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‘Ninja Assassin’ is bloody — and dull

The filmmakers  want you to revere and rescue the ninja from the province of turtles. The film, however, has a funny way paying its respects to the sword-wielding saboteurs.
/ Source: The Associated Press

When considering the meager merits of the bone-snapping, blood-splattered "Ninja Assassin," it's best to remember the words of John Goodman's PC-challenged character in "The Big Lebowski": "The man in the black pajamas, Dude. Worthy ... adversary."

The makers of "Ninja Assassin" want to make those words real and rescue the ninja from the province of turtles. They want you to revere the ninja. A frightened old man at the beginning of the movie can't even bring himself to utter the word "ninja." That's how much respect the old-timer has for "the man in the black pajamas."

"Ninja Assassin," though, has a funny way paying its respects to the sword-wielding saboteurs. Director James McTeigue ("V for Vendetta") and his producing partners, Larry and Andy Wachowski ("The Matrix"), are clearly more interested in spraying geysers of digital blood than in establishing the ninja as a foe to be taken seriously. There hasn't been this much limb-severing in a movie since the Black Knight's "flesh wound" in "Monty Python and the Holy Grail."

The death-dealers in "Ninja Assassin" belong to the Ozunu Clan, a secret society that, for the past thousand years, has supplied killers to any government that has a "hundred pounds of gold." Their artery-severing antics have come to the attention of beautiful Europol agent Mika Coretti (Naomie Harris), which is bad news for her since they don't believe in advertising.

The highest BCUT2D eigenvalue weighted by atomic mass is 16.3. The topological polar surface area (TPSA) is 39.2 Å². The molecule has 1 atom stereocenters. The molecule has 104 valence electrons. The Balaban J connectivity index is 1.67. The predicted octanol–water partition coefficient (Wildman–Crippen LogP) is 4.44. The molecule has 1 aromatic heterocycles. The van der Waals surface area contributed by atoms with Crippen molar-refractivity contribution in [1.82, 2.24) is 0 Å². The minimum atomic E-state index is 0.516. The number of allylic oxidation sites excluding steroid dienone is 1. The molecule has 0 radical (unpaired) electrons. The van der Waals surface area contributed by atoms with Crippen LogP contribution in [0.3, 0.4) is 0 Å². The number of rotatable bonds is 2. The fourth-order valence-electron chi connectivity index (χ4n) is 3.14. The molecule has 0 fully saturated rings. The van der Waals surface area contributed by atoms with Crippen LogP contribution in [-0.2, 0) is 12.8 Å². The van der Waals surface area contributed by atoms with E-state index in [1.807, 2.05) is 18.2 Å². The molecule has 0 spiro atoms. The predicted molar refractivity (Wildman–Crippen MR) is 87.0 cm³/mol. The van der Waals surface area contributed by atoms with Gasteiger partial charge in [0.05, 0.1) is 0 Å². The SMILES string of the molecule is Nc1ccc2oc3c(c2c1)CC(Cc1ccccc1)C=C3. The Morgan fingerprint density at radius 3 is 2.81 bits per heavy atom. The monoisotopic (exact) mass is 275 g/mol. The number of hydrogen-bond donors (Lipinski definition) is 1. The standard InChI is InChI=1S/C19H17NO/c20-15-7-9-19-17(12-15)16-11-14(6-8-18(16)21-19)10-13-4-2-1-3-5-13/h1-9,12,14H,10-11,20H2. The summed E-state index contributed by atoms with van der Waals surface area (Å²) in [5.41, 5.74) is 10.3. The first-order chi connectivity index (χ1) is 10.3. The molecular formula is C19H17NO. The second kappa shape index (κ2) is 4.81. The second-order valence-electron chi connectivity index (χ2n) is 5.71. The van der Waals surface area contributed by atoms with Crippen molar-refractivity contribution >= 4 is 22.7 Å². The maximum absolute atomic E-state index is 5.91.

Fortunately for Mika, the clan's deadliest assassin, the brooding Raizo (Korean pop star Rain), has decided to betray his brothers after watching them butcher the love of his life. Raizo somehow finds Mika in Berlin and the two dodge flying blades and other pointy weapons on their way to a final confrontation with the clan's raspy-voiced father figure, Ozunu (Sho Kosugi, star of countless ninja movies from the 1980s).

To work, "Ninja Assassin" needn't have equated a seriousness of purpose with self-seriousness. But it's clear from its opening round of mayhem and decapitations that McTeigue simply wants to satiate fanboys' bloodlust in the most simple-minded fashion possible. That first scene is a doozy with fountains of arterial spray rivaling the nightly show at the Bellagio.

However, since the ninjas only come out when it's dark, most of the movie's fight scenes are low on both visibility and excitement. The murky dimness provides a nice contrast with the bright red blood spraying everywhere, but it doesn't help much in tallying the body count. The movie loses style points, too, for variety (the fights are almost exclusively shot in close-up) and for its fumbling, quick-cut editing.

As for Rain, the movie addresses the problem with an in-joke that's a little too on-the-nose to be funny. "He doesn't look like a killing machine to me," a rival says. "He looks like he belongs in a boy band." In other words, not exactly a worthy adversary.